MHPC: New Cost of Living Data for Portland, Bangor
Date: Wed, 20 Jun 2007
Subject: New Cost of Living Data for Portland and Bangor
The Maine Heritage Policy Center
New Cost of Living Data for Portland and Bangor
The new analysis reveals that Maine's largest population centers are expensive when compared to other U.S. cities.
PORTLAND, ME - JUNE 20, 2007-Today, The Maine Heritage Policy Center released a new report titled, 2007 Cost of Living Update: First Trimester. The analysis, written by J. Scott Moody, vice president of policy and chief economist for The Maine Heritage Policy Center, used first trimester data from the ACCRA Cost of Living IndexÂ© (ACCRA-COLI) to compare the relative affordability of Portland and Bangor.
"When compared to other peer cities, Maine's two largest population centers, Portland and Bangor, are considerably more expensive," said Moody. "Both Portland and Bangor are more expensive than the U.S. average."
The ACCRA-COLI is the country's longest running cost of living index, published every quarter since 1968. Used widely by both the private and government sector, ACCRA-COLI is regarded as the most respected cost of living index. For the first trimester of 2007, the staff at The Maine Heritage Policy Center performed the survey in Maine for both the Portland and Bangor metro areas.
"The survey provides a good benchmark for assessing both the Portland and Bangor regions' cost of living," said Moody. "The survey results provide policymakers and business leaders with a valuable tool when accessing new policy initiatives and investments."
The survey results reveal that Portland has a high cost of living. It costs 15.6 percent above the U.S. average to live in Portland. Portland ranks 29th highest cost of living out of the 215 metropolitan areas represented in the survey. The two categories most responsible for Portland's high ranking are utilities, which rank 18th highest at 26.3 percent above the U.S. average, and housing, which ranks 27th highest at 34.5 percent above the U.S. average.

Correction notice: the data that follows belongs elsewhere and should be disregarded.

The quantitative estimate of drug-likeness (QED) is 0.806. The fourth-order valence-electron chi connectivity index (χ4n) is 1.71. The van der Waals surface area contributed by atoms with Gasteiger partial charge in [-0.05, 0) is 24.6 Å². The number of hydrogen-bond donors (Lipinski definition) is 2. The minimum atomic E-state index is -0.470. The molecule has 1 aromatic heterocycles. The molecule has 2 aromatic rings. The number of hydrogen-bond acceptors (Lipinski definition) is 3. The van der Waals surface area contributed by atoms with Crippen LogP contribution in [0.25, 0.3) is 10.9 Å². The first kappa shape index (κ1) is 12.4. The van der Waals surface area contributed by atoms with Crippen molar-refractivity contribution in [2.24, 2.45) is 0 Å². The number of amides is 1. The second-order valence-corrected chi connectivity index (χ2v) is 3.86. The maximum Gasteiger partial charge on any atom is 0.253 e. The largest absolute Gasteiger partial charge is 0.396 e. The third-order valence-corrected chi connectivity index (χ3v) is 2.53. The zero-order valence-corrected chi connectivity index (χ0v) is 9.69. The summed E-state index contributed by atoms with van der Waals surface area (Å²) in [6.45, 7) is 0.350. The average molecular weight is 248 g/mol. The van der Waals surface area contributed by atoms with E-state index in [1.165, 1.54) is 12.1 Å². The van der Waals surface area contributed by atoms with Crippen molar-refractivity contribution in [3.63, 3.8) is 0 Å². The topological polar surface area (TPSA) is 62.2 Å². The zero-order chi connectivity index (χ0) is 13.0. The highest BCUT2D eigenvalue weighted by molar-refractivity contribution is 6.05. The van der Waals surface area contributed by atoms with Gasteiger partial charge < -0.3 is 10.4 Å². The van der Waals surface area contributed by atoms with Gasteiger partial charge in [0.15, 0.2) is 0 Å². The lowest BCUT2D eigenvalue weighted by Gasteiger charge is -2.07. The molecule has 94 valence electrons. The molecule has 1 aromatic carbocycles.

When compared to its 23 peer cities, defined as those cities that are within plus or minus 25 percent of Portland's population, Portland had the highest cost of living. The primary culprits for the high ranking were utilities and housing, which both rank first.
For Bangor, the survey results reveal a cost of living that is more inline with the national average. Bangor stands at 3.1 percent above the national average, ranking 58th highest out of the 215 metropolitan areas represented in the survey. In most survey categories Bangor was inline with the national average. However, Bangor utilities are 28 percent above the national average, ranking 13th highest.
When compared to its 50 peer cities, defined as those cities that are within plus or minus 25 percent of Bangor's population, Bangor had the eighth highest cost of living. Again, the primary culprit for this ranking was utilities, which ranked third and health care, which ranked fourth.
Moody's report is available at: http://www.mainepolicy.org.
The Maine Heritage Policy Center is a 501 (c) 3 nonprofit, nonpartisan research and educational organization based in Portland, Maine. The Center formulates and promotes free market, conservative public policies in the areas of economic growth, fiscal matters, health care, and education - providing solutions that will benefit all the people of Maine. Contributions to MHPC are tax deductible to the extent allowed by law.
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